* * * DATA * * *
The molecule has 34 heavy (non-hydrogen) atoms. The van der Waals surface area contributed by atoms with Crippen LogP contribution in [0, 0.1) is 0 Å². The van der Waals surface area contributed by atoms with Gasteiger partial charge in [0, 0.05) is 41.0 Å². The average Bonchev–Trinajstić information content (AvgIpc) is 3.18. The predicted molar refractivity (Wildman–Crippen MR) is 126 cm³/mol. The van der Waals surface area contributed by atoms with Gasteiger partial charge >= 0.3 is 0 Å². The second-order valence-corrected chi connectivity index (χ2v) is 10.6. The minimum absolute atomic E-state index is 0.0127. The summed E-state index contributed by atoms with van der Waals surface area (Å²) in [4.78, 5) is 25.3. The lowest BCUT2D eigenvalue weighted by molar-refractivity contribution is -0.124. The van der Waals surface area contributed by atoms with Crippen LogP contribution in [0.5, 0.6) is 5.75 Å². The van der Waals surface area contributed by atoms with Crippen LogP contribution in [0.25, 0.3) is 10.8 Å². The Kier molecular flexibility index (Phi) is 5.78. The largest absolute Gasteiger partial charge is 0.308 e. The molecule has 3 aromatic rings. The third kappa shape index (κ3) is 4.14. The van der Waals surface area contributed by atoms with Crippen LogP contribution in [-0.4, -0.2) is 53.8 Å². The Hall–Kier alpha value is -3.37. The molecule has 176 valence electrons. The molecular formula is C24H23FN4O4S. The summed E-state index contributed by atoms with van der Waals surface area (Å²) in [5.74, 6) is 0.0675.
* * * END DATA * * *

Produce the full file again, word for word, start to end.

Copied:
The molecule has 34 heavy (non-hydrogen) atoms. The van der Waals surface area contributed by atoms with Crippen LogP contribution in [0, 0.1) is 0 Å². The van der Waals surface area contributed by atoms with Gasteiger partial charge in [0, 0.05) is 41.0 Å². The average Bonchev–Trinajstić information content (AvgIpc) is 3.18. The predicted molar refractivity (Wildman–Crippen MR) is 126 cm³/mol. The van der Waals surface area contributed by atoms with Gasteiger partial charge >= 0.3 is 0 Å². The second-order valence-corrected chi connectivity index (χ2v) is 10.6. The minimum absolute atomic E-state index is 0.0127. The summed E-state index contributed by atoms with van der Waals surface area (Å²) in [4.78, 5) is 25.3. The lowest BCUT2D eigenvalue weighted by molar-refractivity contribution is -0.124. The van der Waals surface area contributed by atoms with Crippen LogP contribution in [0.5, 0.6) is 5.75 Å². The van der Waals surface area contributed by atoms with Crippen LogP contribution in [0.25, 0.3) is 10.8 Å². The Kier molecular flexibility index (Phi) is 5.78. The largest absolute Gasteiger partial charge is 0.308 e. The molecule has 3 aromatic rings. The third kappa shape index (κ3) is 4.14. The van der Waals surface area contributed by atoms with Crippen LogP contribution in [-0.4, -0.2) is 53.8 Å². The Hall–Kier alpha value is -3.37. The molecule has 176 valence electrons. The molecular formula is C24H23FN4O4S. The summed E-state index contributed by atoms with van der Waals surface area (Å²) in [5.74, 6) is 0.0675.